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Am J Clin Nutr. 2002 Mar;75(3):476-83.

Eating behavior correlates of adult weight gain and obesity in healthy women aged 55-65 y.

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Jean Mayer US Department of Agriculture, Human Nutrition Research Center on Aging at Tufts University, Boston 02111, USA.



The specific underlying causes of adult weight gain remain uncertain.


The objective was to determine the association of 3 measures of eating behavior with weight gain and body mass index (BMI; in kg/m(2)) in adults.


Current dietary restraint, disinhibition, and hunger were assessed with the use of the Eating Inventory in 638 healthy, nonsmoking women aged 55-65 y. In addition, subjects reported their current weight and height, their weight for 6 age intervals, and changes in voluntary dietary energy restriction over the past 10 y. Current weight and height were validated in 10% of subjects.


Current disinhibition strongly predicted weight gain and current BMI (partial r = 0.27 and 0.34, respectively, both P < 0.001). Neither restraint nor hunger was a significant independent predictor of either variable, but the positive associations between disinhibition and both weight gain and BMI were attenuated by restraint (P = 0.016 and 0.010, respectively, after adjustment for confounding variables). In the subpopulation of women who reported a stable level of voluntary dietary energy restriction, disinhibition also strongly predicted weight gain and higher BMI, and restraint was negatively associated with weight gain (partial r = -0.17, P = 0.019).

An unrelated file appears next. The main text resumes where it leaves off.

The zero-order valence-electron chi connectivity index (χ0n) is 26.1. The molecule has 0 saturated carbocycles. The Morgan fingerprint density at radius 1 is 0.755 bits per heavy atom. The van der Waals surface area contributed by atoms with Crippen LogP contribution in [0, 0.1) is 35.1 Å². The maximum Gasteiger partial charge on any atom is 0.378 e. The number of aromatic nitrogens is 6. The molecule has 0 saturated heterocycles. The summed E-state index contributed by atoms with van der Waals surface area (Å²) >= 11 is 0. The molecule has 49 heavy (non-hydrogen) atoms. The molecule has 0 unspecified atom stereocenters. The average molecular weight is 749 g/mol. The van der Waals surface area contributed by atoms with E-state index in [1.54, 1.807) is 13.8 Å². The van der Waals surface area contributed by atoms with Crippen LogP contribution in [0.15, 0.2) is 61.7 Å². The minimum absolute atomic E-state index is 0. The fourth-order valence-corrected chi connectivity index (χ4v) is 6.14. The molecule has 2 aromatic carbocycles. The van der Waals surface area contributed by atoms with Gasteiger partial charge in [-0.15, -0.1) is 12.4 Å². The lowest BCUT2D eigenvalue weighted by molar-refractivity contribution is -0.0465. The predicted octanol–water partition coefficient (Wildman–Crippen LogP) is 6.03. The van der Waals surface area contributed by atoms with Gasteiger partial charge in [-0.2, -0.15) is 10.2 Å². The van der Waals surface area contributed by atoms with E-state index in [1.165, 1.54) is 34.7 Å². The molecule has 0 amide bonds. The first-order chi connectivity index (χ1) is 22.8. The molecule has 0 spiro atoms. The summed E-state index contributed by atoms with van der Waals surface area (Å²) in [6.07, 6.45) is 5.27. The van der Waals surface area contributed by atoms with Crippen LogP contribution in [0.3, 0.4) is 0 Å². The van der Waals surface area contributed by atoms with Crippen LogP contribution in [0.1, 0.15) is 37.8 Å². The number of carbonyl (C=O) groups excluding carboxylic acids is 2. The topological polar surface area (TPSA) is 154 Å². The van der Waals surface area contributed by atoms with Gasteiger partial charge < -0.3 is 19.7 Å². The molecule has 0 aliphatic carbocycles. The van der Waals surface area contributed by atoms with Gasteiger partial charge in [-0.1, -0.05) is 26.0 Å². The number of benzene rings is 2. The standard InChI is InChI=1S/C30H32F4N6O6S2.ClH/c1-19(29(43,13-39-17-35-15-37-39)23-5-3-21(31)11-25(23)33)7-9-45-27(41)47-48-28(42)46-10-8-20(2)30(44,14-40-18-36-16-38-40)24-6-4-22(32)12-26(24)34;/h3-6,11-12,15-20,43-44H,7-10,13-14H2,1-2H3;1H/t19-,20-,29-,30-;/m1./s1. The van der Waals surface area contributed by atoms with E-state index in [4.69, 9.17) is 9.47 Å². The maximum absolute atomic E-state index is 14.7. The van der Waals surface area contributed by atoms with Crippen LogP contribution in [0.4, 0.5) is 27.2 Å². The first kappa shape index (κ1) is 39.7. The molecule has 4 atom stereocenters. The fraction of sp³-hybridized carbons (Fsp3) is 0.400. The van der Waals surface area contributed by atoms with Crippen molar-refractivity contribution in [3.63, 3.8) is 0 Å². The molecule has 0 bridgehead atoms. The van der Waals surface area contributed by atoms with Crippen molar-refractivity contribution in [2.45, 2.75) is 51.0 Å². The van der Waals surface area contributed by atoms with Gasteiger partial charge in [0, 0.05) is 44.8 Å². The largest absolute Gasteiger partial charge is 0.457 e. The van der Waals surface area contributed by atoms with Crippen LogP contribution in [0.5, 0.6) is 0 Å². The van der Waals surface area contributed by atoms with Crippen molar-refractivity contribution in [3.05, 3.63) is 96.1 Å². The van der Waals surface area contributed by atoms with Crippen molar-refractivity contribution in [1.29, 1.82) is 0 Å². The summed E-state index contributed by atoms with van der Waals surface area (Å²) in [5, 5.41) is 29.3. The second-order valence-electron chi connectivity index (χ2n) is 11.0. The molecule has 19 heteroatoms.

Higher disinhibition is strongly associated with greater adult weight gain and higher current BMI, and dietary restraint may attenuate this association when disinhibition is high. These findings suggest that eating behavior has an important role in the prevention of adult-onset obesity and that further studies are warranted.

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